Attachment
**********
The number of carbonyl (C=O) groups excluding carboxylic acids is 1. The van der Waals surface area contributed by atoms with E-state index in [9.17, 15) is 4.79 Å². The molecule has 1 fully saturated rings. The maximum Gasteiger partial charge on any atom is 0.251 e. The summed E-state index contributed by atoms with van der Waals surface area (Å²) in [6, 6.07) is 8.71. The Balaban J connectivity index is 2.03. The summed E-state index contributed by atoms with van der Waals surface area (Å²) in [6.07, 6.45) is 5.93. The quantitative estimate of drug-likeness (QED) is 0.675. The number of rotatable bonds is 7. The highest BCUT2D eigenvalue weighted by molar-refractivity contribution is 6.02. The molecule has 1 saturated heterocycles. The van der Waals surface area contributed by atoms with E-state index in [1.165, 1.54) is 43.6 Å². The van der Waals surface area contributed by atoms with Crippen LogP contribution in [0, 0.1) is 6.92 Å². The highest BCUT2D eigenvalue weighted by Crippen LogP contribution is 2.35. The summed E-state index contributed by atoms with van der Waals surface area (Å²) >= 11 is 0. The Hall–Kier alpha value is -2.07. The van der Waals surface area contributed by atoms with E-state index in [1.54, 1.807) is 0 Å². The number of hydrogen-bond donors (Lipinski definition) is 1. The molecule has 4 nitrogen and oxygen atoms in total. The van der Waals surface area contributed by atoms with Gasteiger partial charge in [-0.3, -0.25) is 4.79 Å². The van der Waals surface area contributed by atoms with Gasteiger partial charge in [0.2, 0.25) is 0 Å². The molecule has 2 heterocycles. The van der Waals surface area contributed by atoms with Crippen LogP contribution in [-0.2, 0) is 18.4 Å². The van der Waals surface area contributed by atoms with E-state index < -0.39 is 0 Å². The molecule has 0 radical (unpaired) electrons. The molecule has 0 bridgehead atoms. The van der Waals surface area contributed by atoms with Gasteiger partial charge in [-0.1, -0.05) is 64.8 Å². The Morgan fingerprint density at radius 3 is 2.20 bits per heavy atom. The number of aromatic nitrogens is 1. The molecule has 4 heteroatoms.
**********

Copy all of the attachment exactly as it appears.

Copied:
The number of carbonyl (C=O) groups excluding carboxylic acids is 1. The van der Waals surface area contributed by atoms with E-state index in [9.17, 15) is 4.79 Å². The molecule has 1 fully saturated rings. The maximum Gasteiger partial charge on any atom is 0.251 e. The summed E-state index contributed by atoms with van der Waals surface area (Å²) in [6, 6.07) is 8.71. The Balaban J connectivity index is 2.03. The summed E-state index contributed by atoms with van der Waals surface area (Å²) in [6.07, 6.45) is 5.93. The quantitative estimate of drug-likeness (QED) is 0.675. The number of rotatable bonds is 7. The highest BCUT2D eigenvalue weighted by molar-refractivity contribution is 6.02. The molecule has 1 saturated heterocycles. The van der Waals surface area contributed by atoms with E-state index in [1.165, 1.54) is 43.6 Å². The van der Waals surface area contributed by atoms with Crippen LogP contribution in [0, 0.1) is 6.92 Å². The highest BCUT2D eigenvalue weighted by Crippen LogP contribution is 2.35. The summed E-state index contributed by atoms with van der Waals surface area (Å²) >= 11 is 0. The Hall–Kier alpha value is -2.07. The van der Waals surface area contributed by atoms with E-state index in [1.54, 1.807) is 0 Å². The number of hydrogen-bond donors (Lipinski definition) is 1. The molecule has 4 nitrogen and oxygen atoms in total. The van der Waals surface area contributed by atoms with Gasteiger partial charge in [-0.3, -0.25) is 4.79 Å². The van der Waals surface area contributed by atoms with Gasteiger partial charge in [0.2, 0.25) is 0 Å². The molecule has 2 heterocycles. The van der Waals surface area contributed by atoms with Crippen LogP contribution in [-0.2, 0) is 18.4 Å². The van der Waals surface area contributed by atoms with E-state index < -0.39 is 0 Å². The molecule has 0 radical (unpaired) electrons. The molecule has 0 bridgehead atoms. The van der Waals surface area contributed by atoms with Gasteiger partial charge in [-0.1, -0.05) is 64.8 Å². The Morgan fingerprint density at radius 3 is 2.20 bits per heavy atom. The number of aromatic nitrogens is 1. The molecule has 4 heteroatoms.